A bill slithering through Congress gives companies new power to shut down Internet sites that offend them, all in the name of curtailing "piracy" of copyrighted material.
But critics like CNET's Larry Downes call it "Hollywood's latest effort to turn back time."
The Stop Online Piracy Act (SOPA) would require Internet intermediaries -- meaning your ISP, Facebook and sites like this one -- to censor any posting that supposedly violated intellectual property laws.
Critics like Rep. Zoe Lofgren (D-CA) say SOPA “would mean the end of the Internet as we know it." Canadian pop star Justiin Bieber went even further in a radio interview last week, suggesting that any member of Congress who votes for the bill "needs to be locked up — put away in cuffs."
The bill, sponsored by Rep. Lamar Smith (R-TX) and others, would authorize the Justice Department to seek injunctions against "rogue" websites dedicated to providing access to pirated goods or content. It would also allow the government and rights holders to demand that third parties, including payment processors and online ad networks, cut ties with such sites.
Ironically, Smith, who chairs the House Judiciary Committee, claims to be a foe of "unnecessary regulations," and frequently touts his committee's passage of a bill that would supposedly "reform the federal regulatory process and reduce unnecessary burdens on job creators."
Smith and his follow SOPA sponsors say the measure is necessary to stop Americans from sharing music, movies and other copyrighted material with each other. But technology groups say the bill would be a "nightmare" for Web and social media firms.
"[T]his is not a bill that targets 'rogue foreign sites.' Rather, it allows movie studios, foreign luxury goods manufacturers, patents and copyright trolls, and any holder of an intellectual property right to target lawful U.S. websites and technology companies," the Consumer Electronics Association and the Computer and Communications Industry Association said in a letter to members of Congress.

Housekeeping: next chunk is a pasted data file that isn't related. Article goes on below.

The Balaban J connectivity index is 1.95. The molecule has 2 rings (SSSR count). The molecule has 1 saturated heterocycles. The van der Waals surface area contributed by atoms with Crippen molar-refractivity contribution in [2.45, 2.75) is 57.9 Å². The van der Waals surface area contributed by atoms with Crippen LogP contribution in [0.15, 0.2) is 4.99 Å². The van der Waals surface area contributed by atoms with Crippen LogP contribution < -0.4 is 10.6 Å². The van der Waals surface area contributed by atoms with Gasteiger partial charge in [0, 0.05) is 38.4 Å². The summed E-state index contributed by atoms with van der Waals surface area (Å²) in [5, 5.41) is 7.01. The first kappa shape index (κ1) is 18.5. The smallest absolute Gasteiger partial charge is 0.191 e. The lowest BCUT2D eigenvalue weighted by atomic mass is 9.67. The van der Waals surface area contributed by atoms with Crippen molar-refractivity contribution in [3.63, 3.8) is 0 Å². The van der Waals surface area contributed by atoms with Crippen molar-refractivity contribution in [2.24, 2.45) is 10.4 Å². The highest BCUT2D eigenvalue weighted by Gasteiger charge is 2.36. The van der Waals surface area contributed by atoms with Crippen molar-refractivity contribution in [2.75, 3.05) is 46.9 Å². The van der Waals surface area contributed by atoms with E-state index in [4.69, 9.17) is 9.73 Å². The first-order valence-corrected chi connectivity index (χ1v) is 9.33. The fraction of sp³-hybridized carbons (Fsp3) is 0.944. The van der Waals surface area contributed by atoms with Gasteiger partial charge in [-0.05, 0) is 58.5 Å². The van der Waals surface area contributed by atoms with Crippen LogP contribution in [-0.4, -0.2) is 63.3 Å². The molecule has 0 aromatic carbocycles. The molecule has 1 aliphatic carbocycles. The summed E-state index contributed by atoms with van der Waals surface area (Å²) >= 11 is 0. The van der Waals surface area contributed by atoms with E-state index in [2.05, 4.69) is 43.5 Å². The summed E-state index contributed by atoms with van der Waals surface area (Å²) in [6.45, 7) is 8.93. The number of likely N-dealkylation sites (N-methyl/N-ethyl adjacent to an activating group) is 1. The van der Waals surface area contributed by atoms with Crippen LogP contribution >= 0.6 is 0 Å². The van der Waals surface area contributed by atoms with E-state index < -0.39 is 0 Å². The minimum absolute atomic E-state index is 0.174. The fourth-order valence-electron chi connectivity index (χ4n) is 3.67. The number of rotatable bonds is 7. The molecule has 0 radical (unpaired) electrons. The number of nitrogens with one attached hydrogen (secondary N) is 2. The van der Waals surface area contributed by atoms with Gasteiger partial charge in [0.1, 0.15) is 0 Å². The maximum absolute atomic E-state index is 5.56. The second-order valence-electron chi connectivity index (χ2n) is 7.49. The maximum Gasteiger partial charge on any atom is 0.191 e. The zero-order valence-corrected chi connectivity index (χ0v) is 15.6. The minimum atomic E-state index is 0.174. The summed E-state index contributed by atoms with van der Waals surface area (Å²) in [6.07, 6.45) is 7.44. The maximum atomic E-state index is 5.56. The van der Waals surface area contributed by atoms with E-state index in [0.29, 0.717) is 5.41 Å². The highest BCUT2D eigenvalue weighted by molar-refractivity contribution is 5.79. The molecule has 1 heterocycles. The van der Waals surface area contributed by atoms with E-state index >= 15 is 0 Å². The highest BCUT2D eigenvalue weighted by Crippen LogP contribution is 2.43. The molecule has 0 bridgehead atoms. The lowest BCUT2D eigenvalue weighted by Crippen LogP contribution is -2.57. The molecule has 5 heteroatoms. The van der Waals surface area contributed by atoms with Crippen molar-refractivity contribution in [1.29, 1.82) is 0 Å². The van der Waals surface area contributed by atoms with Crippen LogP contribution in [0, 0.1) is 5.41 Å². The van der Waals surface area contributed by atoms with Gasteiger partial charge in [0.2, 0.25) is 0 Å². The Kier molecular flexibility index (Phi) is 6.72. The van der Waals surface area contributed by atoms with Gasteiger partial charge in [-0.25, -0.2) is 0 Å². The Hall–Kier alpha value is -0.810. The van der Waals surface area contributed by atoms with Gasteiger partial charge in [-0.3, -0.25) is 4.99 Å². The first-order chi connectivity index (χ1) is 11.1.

The Electronic Freedom Frontier (EFF) says the measure would stifle innovation and creativity and destroy jobs, while making the Internet duller and drabber while making it easy for just about anyone with a grievance to shut down entire sites.
"This bill could also have a huge impact on the work of human rights advocates and whistleblowers who depend on online tools to protect their anonymity and speak out against injustice," said EFF's Travor Timm. "Platforms created to provide anonymity software to human rights activists across the world, as well as next generation WikiLeaks-style whistleblower sites, could be major casualties of this bill — all in the name of increasing Hollywood’s bottom line."
Under SOPA, private companies would be able to force payment processors to shut down payments to websites by merely claiming the site “engages in, enables or facilitates” infringement. This broad provision could target websites behind important Internet projects such as Tor, the anonymity network that has been vital for protecting activists from government surveillance in Tunisia and Egypt, Timm said.
"Corporations concerned about users illegally downloading music could use SOPA to force Visa and Mastercard to cut off donations to Torproject.org — despite Tor’s aim to facilitate human rights activism, not piracy," he said.
Whistleblower sites could also find themselves in trouble if they post any documents related to corporate corruption or law breaking, if those documents contain trade secrets or are copyrightable.